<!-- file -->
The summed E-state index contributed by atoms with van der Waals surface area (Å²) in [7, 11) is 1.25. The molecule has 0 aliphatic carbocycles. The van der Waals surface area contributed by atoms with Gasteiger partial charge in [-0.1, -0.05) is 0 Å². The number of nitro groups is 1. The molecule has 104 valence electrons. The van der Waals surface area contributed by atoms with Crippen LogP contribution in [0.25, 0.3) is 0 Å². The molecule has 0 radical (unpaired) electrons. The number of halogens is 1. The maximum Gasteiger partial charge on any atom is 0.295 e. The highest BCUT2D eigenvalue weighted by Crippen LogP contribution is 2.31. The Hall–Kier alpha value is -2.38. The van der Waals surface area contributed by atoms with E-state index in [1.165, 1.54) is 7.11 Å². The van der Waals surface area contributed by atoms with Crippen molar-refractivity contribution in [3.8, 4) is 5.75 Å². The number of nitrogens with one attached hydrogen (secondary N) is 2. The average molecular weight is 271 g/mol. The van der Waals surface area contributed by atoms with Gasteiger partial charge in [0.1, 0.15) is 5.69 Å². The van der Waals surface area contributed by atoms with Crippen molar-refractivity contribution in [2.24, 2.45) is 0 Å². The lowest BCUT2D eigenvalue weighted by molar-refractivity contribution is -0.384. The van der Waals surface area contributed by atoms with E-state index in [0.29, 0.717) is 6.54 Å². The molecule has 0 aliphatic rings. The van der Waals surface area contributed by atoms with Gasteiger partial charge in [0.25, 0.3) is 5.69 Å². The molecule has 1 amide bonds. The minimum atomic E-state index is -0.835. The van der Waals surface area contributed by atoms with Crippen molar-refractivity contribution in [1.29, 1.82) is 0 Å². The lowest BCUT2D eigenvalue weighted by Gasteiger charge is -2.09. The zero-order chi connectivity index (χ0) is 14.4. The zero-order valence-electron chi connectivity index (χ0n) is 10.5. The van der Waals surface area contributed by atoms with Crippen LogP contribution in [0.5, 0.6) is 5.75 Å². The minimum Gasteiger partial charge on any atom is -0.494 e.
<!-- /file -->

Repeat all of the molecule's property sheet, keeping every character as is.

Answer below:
The summed E-state index contributed by atoms with van der Waals surface area (Å²) in [7, 11) is 1.25. The molecule has 0 aliphatic carbocycles. The van der Waals surface area contributed by atoms with Gasteiger partial charge in [-0.1, -0.05) is 0 Å². The number of nitro groups is 1. The molecule has 104 valence electrons. The van der Waals surface area contributed by atoms with Crippen LogP contribution in [0.25, 0.3) is 0 Å². The molecule has 0 radical (unpaired) electrons. The number of halogens is 1. The maximum Gasteiger partial charge on any atom is 0.295 e. The highest BCUT2D eigenvalue weighted by Crippen LogP contribution is 2.31. The Hall–Kier alpha value is -2.38. The van der Waals surface area contributed by atoms with E-state index in [1.165, 1.54) is 7.11 Å². The van der Waals surface area contributed by atoms with Crippen molar-refractivity contribution in [3.8, 4) is 5.75 Å². The number of nitrogens with one attached hydrogen (secondary N) is 2. The average molecular weight is 271 g/mol. The van der Waals surface area contributed by atoms with Gasteiger partial charge in [0.1, 0.15) is 5.69 Å². The van der Waals surface area contributed by atoms with Crippen molar-refractivity contribution in [2.24, 2.45) is 0 Å². The lowest BCUT2D eigenvalue weighted by molar-refractivity contribution is -0.384. The van der Waals surface area contributed by atoms with E-state index in [0.29, 0.717) is 6.54 Å². The molecule has 0 aliphatic rings. The van der Waals surface area contributed by atoms with Gasteiger partial charge in [0.25, 0.3) is 5.69 Å². The molecule has 1 amide bonds. The minimum atomic E-state index is -0.835. The van der Waals surface area contributed by atoms with Crippen molar-refractivity contribution in [1.29, 1.82) is 0 Å². The lowest BCUT2D eigenvalue weighted by Gasteiger charge is -2.09. The zero-order chi connectivity index (χ0) is 14.4. The zero-order valence-electron chi connectivity index (χ0n) is 10.5. The van der Waals surface area contributed by atoms with Crippen LogP contribution in [0.5, 0.6) is 5.75 Å². The minimum Gasteiger partial charge on any atom is -0.494 e.